The Morning After the World Book Night Before...

This is how the World Book Night official website describes this magical evening of sharing the love for all things written:

World Book Night is a celebration of reading and books which sees tens of thousands of passionate volunteers gift books in their communities to share their love of reading.
In 2012 World Book Night will be celebrated in the UK, Ireland, Germany and USA on April 23.
In the UK, 20,000 passionate readers will gift 24 copies of one of their favourite books to encourage those who don't regularly read to fall in love with reading. In addition World Book Night will be giving a further 620,000 books over the course of the year directly to the hardest to reach readers through prisons, care homes, hospitals, sheltered housing, homeless shelters, libraries and through other partner charities.

However, having grown up being told that “you don’t get anything for nothing”, I confess that when I heard about this last year I was unpleasantly confused and a little bit scared… did this mean altruistic aliens had landed, hadn’t made the headlines and everyone but me had lost their brains and bodies to little green men without my knowledge? (My answer to anything worrying - never the butler, always the alien.)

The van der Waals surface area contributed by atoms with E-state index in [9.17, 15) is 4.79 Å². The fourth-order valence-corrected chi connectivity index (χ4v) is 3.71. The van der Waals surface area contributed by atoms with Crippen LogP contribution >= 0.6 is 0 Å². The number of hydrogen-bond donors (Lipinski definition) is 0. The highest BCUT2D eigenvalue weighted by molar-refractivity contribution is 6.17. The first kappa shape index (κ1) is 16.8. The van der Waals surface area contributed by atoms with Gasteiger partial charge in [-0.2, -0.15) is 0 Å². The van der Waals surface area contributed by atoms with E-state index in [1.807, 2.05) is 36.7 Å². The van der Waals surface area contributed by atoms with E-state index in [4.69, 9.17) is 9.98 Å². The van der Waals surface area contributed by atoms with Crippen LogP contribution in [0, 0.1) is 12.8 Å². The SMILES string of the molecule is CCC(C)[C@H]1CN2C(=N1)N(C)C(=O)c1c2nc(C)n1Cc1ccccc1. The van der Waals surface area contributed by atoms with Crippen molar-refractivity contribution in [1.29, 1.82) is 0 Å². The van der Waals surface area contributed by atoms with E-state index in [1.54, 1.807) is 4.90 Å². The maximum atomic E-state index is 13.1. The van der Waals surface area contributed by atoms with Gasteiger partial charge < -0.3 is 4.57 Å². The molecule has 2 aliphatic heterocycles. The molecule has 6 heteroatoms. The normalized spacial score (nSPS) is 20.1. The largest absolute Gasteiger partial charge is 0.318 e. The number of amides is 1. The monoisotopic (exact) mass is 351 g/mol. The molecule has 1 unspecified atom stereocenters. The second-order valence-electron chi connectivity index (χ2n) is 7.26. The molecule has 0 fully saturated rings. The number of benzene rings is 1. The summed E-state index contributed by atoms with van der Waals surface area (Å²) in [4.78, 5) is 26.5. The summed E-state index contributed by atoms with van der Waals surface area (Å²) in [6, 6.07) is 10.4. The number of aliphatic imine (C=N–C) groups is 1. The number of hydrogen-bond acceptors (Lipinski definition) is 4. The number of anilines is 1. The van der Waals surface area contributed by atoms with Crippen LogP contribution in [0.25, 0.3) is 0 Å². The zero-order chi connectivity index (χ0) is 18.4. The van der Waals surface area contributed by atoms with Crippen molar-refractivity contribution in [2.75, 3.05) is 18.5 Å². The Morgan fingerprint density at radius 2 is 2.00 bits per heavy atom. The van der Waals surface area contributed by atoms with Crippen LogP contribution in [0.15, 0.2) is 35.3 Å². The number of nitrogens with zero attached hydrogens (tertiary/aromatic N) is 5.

And although I understood it a little bit more after last year’s event, it wasn’t until this morning that I fully appreciated what a truly tremendous exercise this giving and passing around of words actually IS.
One of the teachers at work had subscribed to this year’s venture and the expression of bewilderment and joy on my colleague’s face when she was handed Meg Rosoff’s ‘How I Live Now’ will remain with me for a while. It just goes to show how much we doubt anything handed to us in gift.  She held it, turned it over, queried the giver and almost handed it back until I confirmed that yes, this is what happens on World Book Night.

This is how it works:
25 titles are specially chosen and printed in World Book Night editions. Givers apply for a particular book (they get a first, second and third choice) which they must commit to gift to those who don't regularly read, to share and spread their love of reading. Givers collect their books from their local bookshops and libraries, putting the very heart of our reading communities at the very heart of World Book Night.